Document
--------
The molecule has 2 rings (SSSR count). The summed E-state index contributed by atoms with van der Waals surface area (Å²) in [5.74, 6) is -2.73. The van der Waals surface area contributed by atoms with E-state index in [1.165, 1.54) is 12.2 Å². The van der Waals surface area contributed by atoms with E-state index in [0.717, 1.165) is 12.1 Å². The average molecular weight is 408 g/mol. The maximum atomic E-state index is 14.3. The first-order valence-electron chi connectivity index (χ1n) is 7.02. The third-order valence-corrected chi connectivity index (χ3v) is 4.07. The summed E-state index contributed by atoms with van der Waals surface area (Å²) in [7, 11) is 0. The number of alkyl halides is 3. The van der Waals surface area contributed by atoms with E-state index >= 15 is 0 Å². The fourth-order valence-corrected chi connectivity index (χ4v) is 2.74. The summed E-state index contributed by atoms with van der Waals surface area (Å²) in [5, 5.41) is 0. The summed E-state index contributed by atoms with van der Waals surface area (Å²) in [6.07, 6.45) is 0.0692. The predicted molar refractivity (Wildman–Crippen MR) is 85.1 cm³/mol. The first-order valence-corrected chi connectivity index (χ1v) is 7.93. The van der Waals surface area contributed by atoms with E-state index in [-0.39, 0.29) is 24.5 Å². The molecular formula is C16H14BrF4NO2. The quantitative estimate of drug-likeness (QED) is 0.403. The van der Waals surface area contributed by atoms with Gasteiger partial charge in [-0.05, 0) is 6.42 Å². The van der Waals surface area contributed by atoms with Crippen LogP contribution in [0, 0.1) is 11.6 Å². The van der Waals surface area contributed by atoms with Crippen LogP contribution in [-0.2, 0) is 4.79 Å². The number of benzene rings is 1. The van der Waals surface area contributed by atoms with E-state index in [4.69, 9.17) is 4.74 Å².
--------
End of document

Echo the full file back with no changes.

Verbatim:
The molecule has 2 rings (SSSR count). The summed E-state index contributed by atoms with van der Waals surface area (Å²) in [5.74, 6) is -2.73. The van der Waals surface area contributed by atoms with E-state index in [1.165, 1.54) is 12.2 Å². The van der Waals surface area contributed by atoms with E-state index in [0.717, 1.165) is 12.1 Å². The average molecular weight is 408 g/mol. The maximum atomic E-state index is 14.3. The first-order valence-electron chi connectivity index (χ1n) is 7.02. The third-order valence-corrected chi connectivity index (χ3v) is 4.07. The summed E-state index contributed by atoms with van der Waals surface area (Å²) in [7, 11) is 0. The number of alkyl halides is 3. The van der Waals surface area contributed by atoms with E-state index >= 15 is 0 Å². The fourth-order valence-corrected chi connectivity index (χ4v) is 2.74. The summed E-state index contributed by atoms with van der Waals surface area (Å²) in [5, 5.41) is 0. The summed E-state index contributed by atoms with van der Waals surface area (Å²) in [6.07, 6.45) is 0.0692. The predicted molar refractivity (Wildman–Crippen MR) is 85.1 cm³/mol. The first-order valence-corrected chi connectivity index (χ1v) is 7.93. The van der Waals surface area contributed by atoms with E-state index in [-0.39, 0.29) is 24.5 Å². The molecular formula is C16H14BrF4NO2. The quantitative estimate of drug-likeness (QED) is 0.403. The van der Waals surface area contributed by atoms with Gasteiger partial charge in [-0.05, 0) is 6.42 Å². The van der Waals surface area contributed by atoms with Crippen LogP contribution in [0, 0.1) is 11.6 Å². The van der Waals surface area contributed by atoms with Crippen LogP contribution in [-0.2, 0) is 4.79 Å². The number of benzene rings is 1. The van der Waals surface area contributed by atoms with E-state index in [4.69, 9.17) is 4.74 Å².